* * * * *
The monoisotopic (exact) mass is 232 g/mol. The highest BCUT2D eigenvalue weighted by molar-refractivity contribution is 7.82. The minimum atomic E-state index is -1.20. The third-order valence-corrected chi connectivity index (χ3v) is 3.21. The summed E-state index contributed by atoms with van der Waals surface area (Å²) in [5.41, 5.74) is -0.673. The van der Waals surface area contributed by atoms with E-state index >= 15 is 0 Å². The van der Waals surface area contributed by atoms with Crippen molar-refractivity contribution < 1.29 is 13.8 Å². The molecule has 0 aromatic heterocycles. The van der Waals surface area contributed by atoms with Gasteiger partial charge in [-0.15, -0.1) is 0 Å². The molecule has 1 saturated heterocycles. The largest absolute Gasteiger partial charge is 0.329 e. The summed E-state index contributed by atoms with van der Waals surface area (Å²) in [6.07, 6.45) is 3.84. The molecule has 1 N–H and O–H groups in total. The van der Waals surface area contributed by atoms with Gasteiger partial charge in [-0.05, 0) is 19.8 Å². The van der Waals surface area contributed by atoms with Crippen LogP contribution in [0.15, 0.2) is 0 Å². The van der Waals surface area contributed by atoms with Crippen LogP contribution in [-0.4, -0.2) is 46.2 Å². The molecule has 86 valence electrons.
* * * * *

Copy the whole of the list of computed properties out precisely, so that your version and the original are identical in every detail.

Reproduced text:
The monoisotopic (exact) mass is 232 g/mol. The highest BCUT2D eigenvalue weighted by molar-refractivity contribution is 7.82. The minimum atomic E-state index is -1.20. The third-order valence-corrected chi connectivity index (χ3v) is 3.21. The summed E-state index contributed by atoms with van der Waals surface area (Å²) in [5.41, 5.74) is -0.673. The van der Waals surface area contributed by atoms with E-state index >= 15 is 0 Å². The van der Waals surface area contributed by atoms with Crippen molar-refractivity contribution < 1.29 is 13.8 Å². The molecule has 0 aromatic heterocycles. The van der Waals surface area contributed by atoms with Gasteiger partial charge in [-0.15, -0.1) is 0 Å². The molecule has 1 saturated heterocycles. The largest absolute Gasteiger partial charge is 0.329 e. The summed E-state index contributed by atoms with van der Waals surface area (Å²) in [6.07, 6.45) is 3.84. The molecule has 1 N–H and O–H groups in total. The van der Waals surface area contributed by atoms with Gasteiger partial charge in [-0.05, 0) is 19.8 Å². The van der Waals surface area contributed by atoms with Crippen LogP contribution in [0.15, 0.2) is 0 Å². The van der Waals surface area contributed by atoms with Crippen LogP contribution in [-0.4, -0.2) is 46.2 Å². The molecule has 86 valence electrons.